Photo: Flickr
 
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apacheguy

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Oct 21, 2012
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MYTH: EVs cheat their way out of having to pay gas taxes.

I can't stand this one. When you add up all the savings that EVs generate by improving air quality, reducing climate pollution, and decreasing hospital admissions, there is no way you can argue that EV drivers are "cheating" the system. Cumulatively, we are saving our local and state governments substantial sums of money.
 

Jeff N

Active Member
Oct 31, 2011
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Excellent writeup!

As for the amount of electricity used to refine a gallon of gasoline, it is very clearly under 0.5 kWh and probably closer to 0.25 kWh at a typical refinery, based on multiple lines of evidence.

As you noted, much of the energy (not electricity) comes from previous unsaleable refinery output like so-called "still gas" as well as natural gas and perhaps some purchased hydrogen or steam from a co-generation plant. Only about 4-6% of the energy used to refine gasoline comes from grid electricity.
 
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mspohr

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MYTH: EVs cheat their way out of having to pay gas taxes.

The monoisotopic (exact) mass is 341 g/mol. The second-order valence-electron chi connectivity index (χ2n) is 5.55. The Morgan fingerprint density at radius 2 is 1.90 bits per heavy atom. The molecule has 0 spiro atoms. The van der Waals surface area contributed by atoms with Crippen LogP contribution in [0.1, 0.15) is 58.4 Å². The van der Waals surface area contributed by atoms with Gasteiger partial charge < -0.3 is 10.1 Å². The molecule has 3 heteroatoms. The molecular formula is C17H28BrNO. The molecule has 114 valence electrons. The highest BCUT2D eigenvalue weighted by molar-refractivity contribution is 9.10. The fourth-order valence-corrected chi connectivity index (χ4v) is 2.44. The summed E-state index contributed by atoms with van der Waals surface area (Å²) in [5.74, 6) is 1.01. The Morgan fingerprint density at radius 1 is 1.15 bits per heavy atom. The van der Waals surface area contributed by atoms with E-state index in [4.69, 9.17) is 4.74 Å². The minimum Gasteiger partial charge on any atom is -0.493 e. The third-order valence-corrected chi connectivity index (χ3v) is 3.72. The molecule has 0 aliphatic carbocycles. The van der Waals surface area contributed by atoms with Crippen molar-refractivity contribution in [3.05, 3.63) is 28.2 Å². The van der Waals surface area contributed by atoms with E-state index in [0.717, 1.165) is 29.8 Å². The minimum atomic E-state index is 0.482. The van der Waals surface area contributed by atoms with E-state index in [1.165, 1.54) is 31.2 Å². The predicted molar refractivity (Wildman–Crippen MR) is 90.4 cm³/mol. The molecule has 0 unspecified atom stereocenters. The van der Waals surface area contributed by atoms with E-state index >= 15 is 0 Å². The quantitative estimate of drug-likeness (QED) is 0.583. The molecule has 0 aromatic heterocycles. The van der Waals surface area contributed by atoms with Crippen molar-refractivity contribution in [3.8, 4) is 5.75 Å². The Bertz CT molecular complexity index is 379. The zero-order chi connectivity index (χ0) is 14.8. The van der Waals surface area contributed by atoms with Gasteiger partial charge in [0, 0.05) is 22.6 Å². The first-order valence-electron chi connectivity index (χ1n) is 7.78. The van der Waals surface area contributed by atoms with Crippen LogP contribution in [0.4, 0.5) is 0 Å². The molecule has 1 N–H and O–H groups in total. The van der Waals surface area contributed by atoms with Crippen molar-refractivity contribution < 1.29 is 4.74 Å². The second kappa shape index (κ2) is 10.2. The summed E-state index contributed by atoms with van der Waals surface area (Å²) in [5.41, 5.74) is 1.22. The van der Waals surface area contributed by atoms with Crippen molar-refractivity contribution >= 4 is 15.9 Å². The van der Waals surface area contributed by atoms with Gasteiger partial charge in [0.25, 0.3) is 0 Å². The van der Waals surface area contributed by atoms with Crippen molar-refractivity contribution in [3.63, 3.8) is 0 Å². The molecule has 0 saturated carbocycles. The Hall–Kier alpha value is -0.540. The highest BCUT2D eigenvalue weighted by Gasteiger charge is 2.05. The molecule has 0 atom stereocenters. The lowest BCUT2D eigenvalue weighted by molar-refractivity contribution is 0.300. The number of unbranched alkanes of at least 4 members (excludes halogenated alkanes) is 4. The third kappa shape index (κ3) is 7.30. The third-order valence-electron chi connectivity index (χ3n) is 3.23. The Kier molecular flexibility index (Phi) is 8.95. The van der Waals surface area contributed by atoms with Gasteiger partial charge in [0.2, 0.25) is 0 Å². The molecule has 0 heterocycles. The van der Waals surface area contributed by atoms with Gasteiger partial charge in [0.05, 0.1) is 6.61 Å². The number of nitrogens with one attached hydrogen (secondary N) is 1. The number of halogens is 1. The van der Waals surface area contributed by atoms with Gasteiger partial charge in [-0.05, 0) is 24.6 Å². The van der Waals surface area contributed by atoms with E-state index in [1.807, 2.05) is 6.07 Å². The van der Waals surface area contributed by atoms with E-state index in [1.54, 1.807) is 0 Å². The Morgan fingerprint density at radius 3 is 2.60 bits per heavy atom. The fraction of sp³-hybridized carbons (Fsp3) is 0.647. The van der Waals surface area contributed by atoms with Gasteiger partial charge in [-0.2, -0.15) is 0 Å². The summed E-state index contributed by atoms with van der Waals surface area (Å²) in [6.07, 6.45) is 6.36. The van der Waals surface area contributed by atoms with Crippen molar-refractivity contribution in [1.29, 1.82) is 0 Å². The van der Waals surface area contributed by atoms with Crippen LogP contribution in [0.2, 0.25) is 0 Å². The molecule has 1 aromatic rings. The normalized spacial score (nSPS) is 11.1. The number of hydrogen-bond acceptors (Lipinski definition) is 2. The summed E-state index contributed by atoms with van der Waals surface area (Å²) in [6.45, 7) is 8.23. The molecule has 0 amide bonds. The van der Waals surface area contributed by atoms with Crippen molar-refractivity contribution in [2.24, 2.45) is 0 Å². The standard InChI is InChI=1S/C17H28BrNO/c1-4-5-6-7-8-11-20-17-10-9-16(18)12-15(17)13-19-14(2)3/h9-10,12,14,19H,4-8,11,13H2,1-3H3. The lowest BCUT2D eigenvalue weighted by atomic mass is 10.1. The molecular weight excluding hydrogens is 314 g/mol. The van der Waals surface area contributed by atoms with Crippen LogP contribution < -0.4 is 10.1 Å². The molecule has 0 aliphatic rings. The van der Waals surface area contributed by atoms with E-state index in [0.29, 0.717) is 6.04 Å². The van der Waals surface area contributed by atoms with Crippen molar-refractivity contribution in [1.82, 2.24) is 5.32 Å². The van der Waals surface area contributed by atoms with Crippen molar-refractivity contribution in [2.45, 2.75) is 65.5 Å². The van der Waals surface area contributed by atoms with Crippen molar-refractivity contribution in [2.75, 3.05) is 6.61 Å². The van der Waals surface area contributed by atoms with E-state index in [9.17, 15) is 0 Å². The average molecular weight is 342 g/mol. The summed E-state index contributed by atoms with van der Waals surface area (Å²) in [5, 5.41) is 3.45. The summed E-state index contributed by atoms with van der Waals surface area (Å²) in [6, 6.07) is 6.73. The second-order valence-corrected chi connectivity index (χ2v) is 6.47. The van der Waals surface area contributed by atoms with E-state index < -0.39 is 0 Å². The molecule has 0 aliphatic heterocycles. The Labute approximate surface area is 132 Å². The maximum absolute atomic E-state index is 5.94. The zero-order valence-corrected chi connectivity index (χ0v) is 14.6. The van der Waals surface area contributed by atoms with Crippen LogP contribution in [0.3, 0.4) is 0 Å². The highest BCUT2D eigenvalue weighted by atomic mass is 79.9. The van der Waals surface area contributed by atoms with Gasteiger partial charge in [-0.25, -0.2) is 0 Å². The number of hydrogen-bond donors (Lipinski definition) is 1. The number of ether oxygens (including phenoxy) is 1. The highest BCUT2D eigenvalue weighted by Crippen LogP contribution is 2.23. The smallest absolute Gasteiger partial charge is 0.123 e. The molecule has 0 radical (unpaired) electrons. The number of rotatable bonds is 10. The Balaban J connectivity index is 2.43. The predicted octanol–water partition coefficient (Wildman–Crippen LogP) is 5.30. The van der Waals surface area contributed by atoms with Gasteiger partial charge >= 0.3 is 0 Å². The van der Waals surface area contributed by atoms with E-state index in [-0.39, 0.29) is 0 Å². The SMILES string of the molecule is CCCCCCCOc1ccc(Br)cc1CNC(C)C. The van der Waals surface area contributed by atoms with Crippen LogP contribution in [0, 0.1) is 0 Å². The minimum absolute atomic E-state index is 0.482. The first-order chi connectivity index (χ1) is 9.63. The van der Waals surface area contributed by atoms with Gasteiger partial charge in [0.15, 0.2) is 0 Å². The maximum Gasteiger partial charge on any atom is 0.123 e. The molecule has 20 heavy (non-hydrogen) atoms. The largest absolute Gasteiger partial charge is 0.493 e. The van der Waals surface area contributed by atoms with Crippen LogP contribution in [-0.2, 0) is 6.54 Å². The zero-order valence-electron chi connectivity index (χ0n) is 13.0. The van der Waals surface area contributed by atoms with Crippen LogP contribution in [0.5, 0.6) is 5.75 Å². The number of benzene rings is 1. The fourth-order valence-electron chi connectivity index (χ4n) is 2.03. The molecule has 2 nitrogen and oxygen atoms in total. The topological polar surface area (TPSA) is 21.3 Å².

I can't stand this one. When you add up all the savings that EVs generate by improving air quality, reducing climate pollution, and decreasing hospital admissions, there is no way you can argue that EV drivers are "cheating" the system. Cumulatively, we are saving our local and state governments substantial sums of money.
I'll be happy to pay "gas taxes" as soon as fossil fuels stop receiving all of their tax benefits and exemptions and start paying for all of the health and climate damage they do.
 

gregd

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Dec 31, 2014
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So, really interesting information about the electric usage in the refining process. I clearly remember hearing someone at Tesla (Elon?) stating that you can drive an EV on the electricity saved by not refining oil for the car it replaced (or words to that effect).

If the power needed is mostly created from the refining process itself, how much "bad stuff" is put into the air and water as a result of its generation? I.e., what is the carbon footprint of the refinery itself?
 

mspohr

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Jul 27, 2014
10,416
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So, really interesting information about the electric usage in the refining process. I clearly remember hearing someone at Tesla (Elon?) stating that you can drive an EV on the electricity saved by not refining oil for the car it replaced (or words to that effect).

If the power needed is mostly created from the refining process itself, how much "bad stuff" is put into the air and water as a result of its generation? I.e., what is the carbon footprint of the refinery itself?
Here's a good discussion of energy use in petroleum extraction and refining.